Now I know you can’t get the feel of a concert on videos and I’m no connoisseur of Angelique Kidjo’s YouTube clips, but the few snippets I’ve seen didn’t prepare me for her concert last night at NCPA. The videos that I have seen of Kidjo all show her with a bevy of back-up singers and a large band. She strides up and down, wearing trousers and a jacket on most occasions. Last night, there were no back-up singers. Her band was made up of a bassist, a guitarist, one percussionist and one drummer. And there was Kidjo herself. No trousers or jacket but a cotton skirt and top ensemble. She paced, she danced, she sang, she told stories. She made the enormous stage at Tata Theatre of NCPA seem like a compact little thing that could barely contain this woman’s incredible energy. This particular space seats about 1,000 people (at least) and Kidjo made it feel like an intimate space. By the end of the concert, the stage was packed with audience members who were dancing with her; everyone was on their feet and moving. It was, in short, the most I’ve got for Rs. 400 in years.

In hindsight, the way she was able to push the entire crowd off its seats is even more fascinating. Because in the cold light of the morning after, I can say quite honestly that not all the songs that she sang were brilliant musically but they were fantastic in concert. Many were covers and it is true that Kidjo manages to make a cover feel more like an original because it really doesn’t sound anything like it’s actual original. Like, for example, a song that she sang from the 1953 Bollywood movie “Aan”. I think it was meant to be “Dil mein chhupaake pyar ka” but no one — not Naushad, who was the music director for the film, or Mohammad Rafi, who sang the song — would have recognised it to be in anyway related to a Bollywood song. Kidjo had a sweet little story for this song:

[As a child] I hate Mondays. After a weekend, I just don’t wanna go back to school and I’m like, “Hm, why don’t everyday is the weekend?” And my father is looking at me like, “Have you done your homework?” So, here come the Indian movies and I’m there, oh I’m saved. Every Sunday, I want. Why? Because it gives me so much joy. For me, good always prevail over evil and I’m like, YES! I would go to school on Monday and my Maths teacher when he comes, I’m just gonna think about the Indian movie and I will forgive him.

And that movie “Aan” came and we liked it so much, there was no other movie that we allowed for five years in the same movie theatre. Every Sunday! I took my dad I think ten or twelve times and after a while, he go, “This is the deal. I leave the money on the dining table. You go get it. I don’t want to see your movie anymore.” But the funny part of all this is not even the movie itself. It’s what happens when we’re sitting. The movie is playing, and we talking. “Don’t go there! The bad guy’s there. You stupid?” And on top of that, we invent our own song on top of the soundtrack. So here I come, asking everybody “Do you remember that movie?” And we named the movie, call it “Le Magicien de [couldn’t catch the last word. Maybe ‘l’enfer’].” We didn’t know, we don’t speak Hindi. So we invent the song and everytime I ask somebody, they go [sings her invented version of the “Aan” song which begins with “Le magicien…”]. No, that is what we invent. It’s not that song that I’m talking about. The real one. And they go, “Huh? You still remember that song?” I say, “It’s been bugging me since I was born, djeah.” Since I saw the movie, I’ve listened to that song, I’m obsessed with it.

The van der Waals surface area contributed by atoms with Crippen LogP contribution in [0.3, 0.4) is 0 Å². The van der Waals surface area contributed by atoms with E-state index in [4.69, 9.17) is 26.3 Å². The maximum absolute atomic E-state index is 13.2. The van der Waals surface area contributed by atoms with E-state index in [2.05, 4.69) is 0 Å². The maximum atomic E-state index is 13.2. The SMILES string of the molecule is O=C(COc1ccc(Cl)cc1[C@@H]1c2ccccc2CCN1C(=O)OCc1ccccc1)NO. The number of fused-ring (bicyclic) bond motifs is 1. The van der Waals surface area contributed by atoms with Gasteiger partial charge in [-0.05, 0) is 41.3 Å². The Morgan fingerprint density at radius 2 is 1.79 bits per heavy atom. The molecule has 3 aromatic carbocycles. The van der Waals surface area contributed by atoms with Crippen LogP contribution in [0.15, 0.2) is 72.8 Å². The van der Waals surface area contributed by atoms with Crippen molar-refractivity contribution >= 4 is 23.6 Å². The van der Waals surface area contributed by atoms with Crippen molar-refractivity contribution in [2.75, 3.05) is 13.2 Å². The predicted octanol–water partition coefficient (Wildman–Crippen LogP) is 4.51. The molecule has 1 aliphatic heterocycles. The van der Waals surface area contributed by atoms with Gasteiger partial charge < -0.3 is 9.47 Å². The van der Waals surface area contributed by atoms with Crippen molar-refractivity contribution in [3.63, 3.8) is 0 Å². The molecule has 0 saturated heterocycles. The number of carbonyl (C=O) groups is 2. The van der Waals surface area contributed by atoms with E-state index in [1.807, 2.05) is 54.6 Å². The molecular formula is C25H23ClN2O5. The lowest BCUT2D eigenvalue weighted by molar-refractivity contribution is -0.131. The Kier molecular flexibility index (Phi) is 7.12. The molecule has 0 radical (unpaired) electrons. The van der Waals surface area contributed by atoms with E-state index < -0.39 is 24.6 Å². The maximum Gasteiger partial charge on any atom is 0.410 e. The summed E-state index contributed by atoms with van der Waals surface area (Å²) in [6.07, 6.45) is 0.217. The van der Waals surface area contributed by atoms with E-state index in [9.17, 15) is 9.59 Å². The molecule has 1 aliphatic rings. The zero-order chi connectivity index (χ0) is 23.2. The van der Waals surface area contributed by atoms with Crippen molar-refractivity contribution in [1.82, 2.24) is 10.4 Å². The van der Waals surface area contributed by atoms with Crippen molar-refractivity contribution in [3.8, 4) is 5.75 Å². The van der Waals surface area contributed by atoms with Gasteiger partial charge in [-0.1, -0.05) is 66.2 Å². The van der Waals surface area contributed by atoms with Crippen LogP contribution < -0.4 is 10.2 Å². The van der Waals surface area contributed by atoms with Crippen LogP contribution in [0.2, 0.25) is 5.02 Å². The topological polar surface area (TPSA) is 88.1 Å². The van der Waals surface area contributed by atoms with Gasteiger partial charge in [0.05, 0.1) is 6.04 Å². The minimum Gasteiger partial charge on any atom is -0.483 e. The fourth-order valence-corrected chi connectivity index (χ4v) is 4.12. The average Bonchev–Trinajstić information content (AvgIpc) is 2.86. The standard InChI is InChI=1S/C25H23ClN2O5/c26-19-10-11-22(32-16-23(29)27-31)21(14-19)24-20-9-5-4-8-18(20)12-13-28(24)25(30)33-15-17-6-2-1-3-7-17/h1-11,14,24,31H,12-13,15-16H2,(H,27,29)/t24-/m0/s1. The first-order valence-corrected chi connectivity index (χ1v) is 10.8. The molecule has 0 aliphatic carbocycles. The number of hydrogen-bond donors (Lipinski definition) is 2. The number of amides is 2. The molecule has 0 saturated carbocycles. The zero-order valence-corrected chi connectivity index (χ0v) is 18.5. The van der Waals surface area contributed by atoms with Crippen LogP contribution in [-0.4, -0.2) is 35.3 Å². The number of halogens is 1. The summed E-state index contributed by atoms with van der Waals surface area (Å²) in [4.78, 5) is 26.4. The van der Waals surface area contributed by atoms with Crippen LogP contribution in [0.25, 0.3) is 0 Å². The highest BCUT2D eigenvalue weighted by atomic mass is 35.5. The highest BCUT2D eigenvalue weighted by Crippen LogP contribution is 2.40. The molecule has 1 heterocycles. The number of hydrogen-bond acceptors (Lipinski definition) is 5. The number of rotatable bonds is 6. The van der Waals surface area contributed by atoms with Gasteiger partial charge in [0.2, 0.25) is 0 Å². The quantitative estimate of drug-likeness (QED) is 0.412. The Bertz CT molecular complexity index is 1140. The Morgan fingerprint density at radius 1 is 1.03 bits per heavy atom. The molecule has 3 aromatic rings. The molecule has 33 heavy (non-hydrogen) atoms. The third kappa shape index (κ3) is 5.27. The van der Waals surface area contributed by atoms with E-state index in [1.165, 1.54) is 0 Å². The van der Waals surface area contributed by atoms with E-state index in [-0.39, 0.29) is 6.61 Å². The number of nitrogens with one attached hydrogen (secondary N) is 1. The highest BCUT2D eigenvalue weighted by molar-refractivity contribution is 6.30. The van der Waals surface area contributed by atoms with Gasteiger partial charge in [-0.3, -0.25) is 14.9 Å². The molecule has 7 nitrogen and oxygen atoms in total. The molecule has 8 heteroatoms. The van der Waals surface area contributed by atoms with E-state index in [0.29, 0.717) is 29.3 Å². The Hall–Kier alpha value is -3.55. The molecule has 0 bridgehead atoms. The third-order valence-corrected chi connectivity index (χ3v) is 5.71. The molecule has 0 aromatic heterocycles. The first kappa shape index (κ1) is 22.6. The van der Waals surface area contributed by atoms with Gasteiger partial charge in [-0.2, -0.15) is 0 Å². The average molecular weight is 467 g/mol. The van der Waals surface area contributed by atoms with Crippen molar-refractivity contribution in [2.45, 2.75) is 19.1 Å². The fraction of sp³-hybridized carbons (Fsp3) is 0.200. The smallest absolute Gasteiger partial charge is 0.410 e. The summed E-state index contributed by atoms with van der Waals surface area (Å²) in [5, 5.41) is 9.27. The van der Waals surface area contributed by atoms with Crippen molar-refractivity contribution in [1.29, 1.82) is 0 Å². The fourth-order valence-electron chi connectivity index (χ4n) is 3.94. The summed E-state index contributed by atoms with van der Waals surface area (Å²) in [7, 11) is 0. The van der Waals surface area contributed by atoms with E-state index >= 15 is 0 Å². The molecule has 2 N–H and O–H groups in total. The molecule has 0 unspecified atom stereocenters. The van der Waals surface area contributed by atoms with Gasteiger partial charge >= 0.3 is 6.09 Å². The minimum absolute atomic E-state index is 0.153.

My husband, he’s French. Never saw any Indian movie. When we start dating, I start telling him, “We gotta go to see Indian movie. And he’s like, “Huh?” He’s like, “What is that?” He come from academic family. He’s got Masters degree in philosophy and I’m telling him, “Let’s go see Indian movie!” He goes, “Alright, but only for you.” And then he get hooked too!”

The concert was filled with little spoken interludes like this one. It’s impossible to get the infectious lilt of her English, speckled with sounds from other languages, in a transcript. Some screamed UNICEF PR campaign but most were charming. Kidjo’s father played Beethoven on a banjo. When she was a kid in Benin, everyone wanted to be James Brown so they’d show up for parties wearing white suits. Kidjo has seven brothers and two sisters. One of her brothers keeps coming to India for work and it fell upon him to discover the “real” song from “Aan” for Kidjo, who went on to record her version of it. Here’s the thing. I like Mohammad Rafi and Naushad’s version better. Similarly, Rolling Stones’ “Gimme Shelter” is gold, as far as I’m concerned. Not that this means I minded doing a little stomp at NCPA when Kidjo performed it. I even sang along, but while it was a superb concert performance, it’s not what I would listen to on my own.

That was the most impressive thing about Kidjo: it was a superb performance. Perfectly calibrated to get the crowd to connect with her, laugh with her and finally move with her. The girl from Benin, who has a voice that can single-handedly outsing a choir, who dances with such incredible abandon, who’ll throw out a little lecture on African music and then say, “If you want it, take it. It’s yours. That’s what’s great about African music: it’s not exclusive, it’s inclusive.” Of course there’s a certain amount of artifice in there (the girl from Benin is now more a girl from Brooklyn, for one thing) but nothing felt like an act. Probably because the most important part of the concert, Kidjo’s amazing voice and her love for the music she performs, is genuine. And because she’s bloody good at what she does.

Curiously, thinking back to the concert, the song that has stayed with me is a song that we didn’t dance to, which had no pyrotechnics of voice or percussion: the simple “Malaika”.

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